Just a few bites left of the 2016 presidential blood pudding, and as the slugfest between Hillary Clinton and Donald Trump has—if you believe the polls this week—suddenly tightened, there’s near panic (and soiled undergarments) among Democrats and a bounce in the step of pleasantly surprised Trump supporters. (That Trump’s scorned by most of the conservative intelligentsia and political class just shows how odd this election is; while Clinton’s trotting out hundreds of surrogates to plead her case in battleground states, Trump and running mate Mike Pence are almost on their own.) As noted in my articles at Splice Today for the past six months, I’ve no idea who’ll win and, furthermore, don’t plan to vote for either candidate. This puts agnostics like me in a crummy spot: the quadrennial theater of presidential politics is nearly over—the entertainment factor, at times really funny, more often grotesque—and on Nov. 9, or whenever the winner is decided, we’ll be left with the reality of a president who’ll cause the night frights.
One saving grace: after chewing over the results, whether in exultant yips or mournful barks, the punditry from both sides—the moral imperatives handed out like candy Valentines at grades schools every Feb. 14 (unless that practice has stopped, deemed hurtful by nanny statists; it’s too hard to keep up with such decisions) will cease. At least one can hope that’s the case.
I’m not easily offended by the stench of sanctimonious op-ed writers: a reader makes a decision to read this journalist or that, so it’s hard to complain. But. On November 1, The New York Times published such a noxious op-ed (for once, not Paul Krugman or David Brooks) by “Upshot” managing editor David Leonhardt that my stomach still feels sour. Leonhardt, 43, an affluent Yale graduate who’s worked at the Times since 1999 (and a Pulitzer Prize winner), is, like so many of his media colleagues, repulsed that a public buffoon like Trump not only won the Republican nomination and now, though “unlikely,” has a chance of defeating Clinton. With the help of a “gift” from “bumbling” FBI director James Comey, naturally, since he’ll be the fall guy if Trump wins, never mind that Democrats applauded the same man over the summer when he declined to prosecute Clinton over her email indiscretions. That’s not the problem, though, with Leonhardt’s column, for it’s an opinion he’s paid for and undoubtedly well-received by Times readers.
Here’s where Leonhardt plays preacher, scorning those who disagree with him. “One day, Americans who were too young to have followed the 2016 campaign will look back and try to make sense of it. They will want to know how such a dangerous person could have gotten so close to the presidency—a man who spoke of abandoning our allies, admiring foreign despots, weakening constitutional rights, and serially molesting women. Those future adults may also pose a more personal question to their elders: Mommy and Daddy, what did you do in response to Donald Trump?”
Rather presumptuous, wouldn’t you say? And it doesn’t take much reading between the lines that Leonhardt is comparing Trump to Hitler, although he (or maybe a copy editor) has the grace not to say that explicitly. Like all of us, Leonhardt has no real idea of what a President Trump might accomplish, or destroy, while in office. My kids are young adults, but I doubt that question will be posed to me by future grandchildren, who’ll be living in a completely different world. And as a liberal teenager in the 1960s, I certainly never asked my parents to explain their votes for Nixon and Eisenhower (who was roundly mocked back then; his emergence among Democrats as a prescient, “good” Republican had a very long gestation period, sort of like Harry Truman’s).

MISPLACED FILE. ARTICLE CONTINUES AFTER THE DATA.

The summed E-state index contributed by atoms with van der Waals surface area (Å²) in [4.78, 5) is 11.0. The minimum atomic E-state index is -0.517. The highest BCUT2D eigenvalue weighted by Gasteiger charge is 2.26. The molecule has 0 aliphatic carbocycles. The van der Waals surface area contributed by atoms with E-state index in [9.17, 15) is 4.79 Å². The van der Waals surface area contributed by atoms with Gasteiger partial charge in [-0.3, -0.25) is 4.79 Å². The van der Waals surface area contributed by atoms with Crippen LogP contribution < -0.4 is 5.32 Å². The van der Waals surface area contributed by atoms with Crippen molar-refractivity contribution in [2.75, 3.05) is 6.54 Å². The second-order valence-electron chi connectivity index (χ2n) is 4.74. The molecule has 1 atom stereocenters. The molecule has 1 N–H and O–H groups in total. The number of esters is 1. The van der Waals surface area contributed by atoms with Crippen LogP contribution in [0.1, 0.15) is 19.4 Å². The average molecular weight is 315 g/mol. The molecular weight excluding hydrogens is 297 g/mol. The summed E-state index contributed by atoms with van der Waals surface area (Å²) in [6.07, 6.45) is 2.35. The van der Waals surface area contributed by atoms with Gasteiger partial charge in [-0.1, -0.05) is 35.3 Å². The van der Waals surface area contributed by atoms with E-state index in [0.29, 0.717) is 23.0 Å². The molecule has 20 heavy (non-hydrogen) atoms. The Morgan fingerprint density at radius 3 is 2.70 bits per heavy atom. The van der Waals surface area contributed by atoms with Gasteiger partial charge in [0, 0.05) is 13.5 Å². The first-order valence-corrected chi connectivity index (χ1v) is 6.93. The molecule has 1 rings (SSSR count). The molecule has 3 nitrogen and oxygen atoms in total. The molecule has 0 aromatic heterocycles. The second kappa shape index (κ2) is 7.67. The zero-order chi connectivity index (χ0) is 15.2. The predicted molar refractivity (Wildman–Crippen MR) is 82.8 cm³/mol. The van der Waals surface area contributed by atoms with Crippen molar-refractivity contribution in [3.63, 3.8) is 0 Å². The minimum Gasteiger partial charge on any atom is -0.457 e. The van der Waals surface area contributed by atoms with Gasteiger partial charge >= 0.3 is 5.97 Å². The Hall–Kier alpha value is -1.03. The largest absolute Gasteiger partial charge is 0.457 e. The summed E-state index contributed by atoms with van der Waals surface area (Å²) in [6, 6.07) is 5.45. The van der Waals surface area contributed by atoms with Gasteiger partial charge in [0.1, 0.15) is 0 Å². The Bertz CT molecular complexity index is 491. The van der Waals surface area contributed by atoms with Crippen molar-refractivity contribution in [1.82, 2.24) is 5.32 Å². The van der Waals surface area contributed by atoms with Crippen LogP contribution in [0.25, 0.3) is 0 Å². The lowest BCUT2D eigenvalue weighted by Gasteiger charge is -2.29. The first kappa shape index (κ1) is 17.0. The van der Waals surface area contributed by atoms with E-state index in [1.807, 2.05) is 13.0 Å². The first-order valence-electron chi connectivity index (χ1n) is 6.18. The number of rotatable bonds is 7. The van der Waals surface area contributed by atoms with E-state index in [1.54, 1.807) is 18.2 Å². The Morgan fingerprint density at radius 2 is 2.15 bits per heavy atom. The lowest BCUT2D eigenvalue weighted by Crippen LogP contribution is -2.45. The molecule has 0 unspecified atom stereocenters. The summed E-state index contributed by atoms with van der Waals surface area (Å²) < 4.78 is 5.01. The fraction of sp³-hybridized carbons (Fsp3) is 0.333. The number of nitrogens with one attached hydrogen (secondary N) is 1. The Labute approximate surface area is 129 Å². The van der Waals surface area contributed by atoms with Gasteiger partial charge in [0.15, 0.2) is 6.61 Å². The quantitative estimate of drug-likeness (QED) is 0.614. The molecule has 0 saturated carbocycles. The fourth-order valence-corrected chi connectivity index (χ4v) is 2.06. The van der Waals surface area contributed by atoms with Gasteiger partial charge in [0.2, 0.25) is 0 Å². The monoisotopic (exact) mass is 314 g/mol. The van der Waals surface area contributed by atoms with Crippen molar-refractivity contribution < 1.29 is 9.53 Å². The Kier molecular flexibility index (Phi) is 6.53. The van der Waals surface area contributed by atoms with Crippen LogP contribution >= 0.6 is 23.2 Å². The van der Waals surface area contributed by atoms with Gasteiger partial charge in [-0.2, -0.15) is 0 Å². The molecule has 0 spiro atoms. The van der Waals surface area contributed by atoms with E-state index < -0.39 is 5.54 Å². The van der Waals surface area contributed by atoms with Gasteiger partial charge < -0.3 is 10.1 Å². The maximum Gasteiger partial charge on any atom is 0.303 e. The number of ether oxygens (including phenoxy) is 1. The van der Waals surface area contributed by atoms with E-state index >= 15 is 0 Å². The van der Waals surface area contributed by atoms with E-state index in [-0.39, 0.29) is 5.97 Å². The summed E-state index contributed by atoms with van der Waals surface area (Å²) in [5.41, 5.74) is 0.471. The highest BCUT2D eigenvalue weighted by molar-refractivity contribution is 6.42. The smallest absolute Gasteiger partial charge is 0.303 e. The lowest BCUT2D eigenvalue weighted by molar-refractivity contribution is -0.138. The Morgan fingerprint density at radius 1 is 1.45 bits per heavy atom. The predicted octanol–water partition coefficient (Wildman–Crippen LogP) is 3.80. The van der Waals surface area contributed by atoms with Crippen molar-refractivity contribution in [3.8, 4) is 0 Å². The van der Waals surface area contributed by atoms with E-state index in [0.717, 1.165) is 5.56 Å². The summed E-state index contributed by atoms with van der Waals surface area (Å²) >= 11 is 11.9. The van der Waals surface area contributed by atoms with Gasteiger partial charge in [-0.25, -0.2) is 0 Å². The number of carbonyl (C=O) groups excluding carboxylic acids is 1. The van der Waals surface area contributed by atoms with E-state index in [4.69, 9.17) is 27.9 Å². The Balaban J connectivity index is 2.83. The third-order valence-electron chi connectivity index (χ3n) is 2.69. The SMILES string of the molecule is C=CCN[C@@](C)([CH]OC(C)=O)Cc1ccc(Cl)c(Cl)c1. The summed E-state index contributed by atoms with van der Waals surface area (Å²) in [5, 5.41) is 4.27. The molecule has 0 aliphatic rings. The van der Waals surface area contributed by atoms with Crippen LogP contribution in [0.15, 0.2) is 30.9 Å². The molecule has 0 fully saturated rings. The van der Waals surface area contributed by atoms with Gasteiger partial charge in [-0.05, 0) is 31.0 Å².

My hope is that whomever wins—and as of today, Nov. 3, I’d guess Clinton—won’t be able to get much done, facing an recalcitrant and divided Congress. Gridlock would prevent Trump from making good on his dangerous anti-immigration rhetoric, as well as his off-the-cuff, and probably not serious, abridgement of First Amendment rights. (Funny how Woodrow Wilson, a Democrat, who actually did suspend the First Amendment and jailed dissenters during World War I is never mentioned by the likes of Leonhardt.) Both candidates are foolishly, in my opinion, anti-trade (Clinton once agreed with President Obama about the benefits of TPP, but in a sop to Bernie Sanders’ supporters did a John Kerry flip-flop and now opposes it), but I’d wager both would cave on that front.
On the flip side, there’s Kimberley A. Strassel, the “Potomac Watch” columnist at The Wall Street Journal (and member of the editorial board), who, a year older than Leonhardt, and also part of the media elite—she went straight to the Journal after graduating from Princeton in ‘94—lays out a warning about the “grifter” Clinton. Without even mentioning Trump, she minces no words in the first paragraph of her Oct. 28th column: “In an election season that has been full of surprises, let’s hope the electorate understands that there is at least one thing of which it can be certain: A Hillary Clinton presidency will be built, from the ground up, on self-dealing, crony favors, and an utter disregard for the law.”
And that’s the dilemma for Americans like me: Clinton’s a crook and Trump’s a loon. The public loses.
—Follow Russ Smith on Twitter: @MUGGER1955